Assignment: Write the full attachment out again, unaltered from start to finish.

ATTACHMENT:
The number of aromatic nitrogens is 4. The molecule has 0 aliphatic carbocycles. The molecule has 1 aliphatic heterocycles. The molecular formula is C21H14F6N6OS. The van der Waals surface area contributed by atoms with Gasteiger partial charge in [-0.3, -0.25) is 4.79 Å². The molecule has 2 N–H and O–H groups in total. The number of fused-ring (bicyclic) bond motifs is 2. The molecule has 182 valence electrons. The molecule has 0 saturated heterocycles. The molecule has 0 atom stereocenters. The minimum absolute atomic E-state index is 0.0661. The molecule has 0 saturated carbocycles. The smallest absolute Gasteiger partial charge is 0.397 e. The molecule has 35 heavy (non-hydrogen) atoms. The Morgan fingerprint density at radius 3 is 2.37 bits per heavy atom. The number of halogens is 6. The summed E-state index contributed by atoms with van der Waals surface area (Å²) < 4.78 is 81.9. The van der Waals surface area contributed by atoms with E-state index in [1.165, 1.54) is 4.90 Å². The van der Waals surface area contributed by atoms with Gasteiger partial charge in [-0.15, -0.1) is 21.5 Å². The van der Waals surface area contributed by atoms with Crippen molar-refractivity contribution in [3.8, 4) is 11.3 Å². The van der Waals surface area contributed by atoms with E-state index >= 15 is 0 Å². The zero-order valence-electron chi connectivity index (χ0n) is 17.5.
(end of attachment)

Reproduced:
The number of aromatic nitrogens is 4. The molecule has 0 aliphatic carbocycles. The molecule has 1 aliphatic heterocycles. The molecular formula is C21H14F6N6OS. The van der Waals surface area contributed by atoms with Gasteiger partial charge in [-0.3, -0.25) is 4.79 Å². The molecule has 2 N–H and O–H groups in total. The number of fused-ring (bicyclic) bond motifs is 2. The molecule has 182 valence electrons. The molecule has 0 saturated heterocycles. The molecule has 0 atom stereocenters. The minimum absolute atomic E-state index is 0.0661. The molecule has 0 saturated carbocycles. The smallest absolute Gasteiger partial charge is 0.397 e. The molecule has 35 heavy (non-hydrogen) atoms. The Morgan fingerprint density at radius 3 is 2.37 bits per heavy atom. The number of halogens is 6. The summed E-state index contributed by atoms with van der Waals surface area (Å²) < 4.78 is 81.9. The van der Waals surface area contributed by atoms with E-state index in [1.165, 1.54) is 4.90 Å². The van der Waals surface area contributed by atoms with Gasteiger partial charge in [-0.15, -0.1) is 21.5 Å². The van der Waals surface area contributed by atoms with Crippen molar-refractivity contribution in [3.8, 4) is 11.3 Å². The van der Waals surface area contributed by atoms with E-state index >= 15 is 0 Å². The zero-order valence-electron chi connectivity index (χ0n) is 17.5.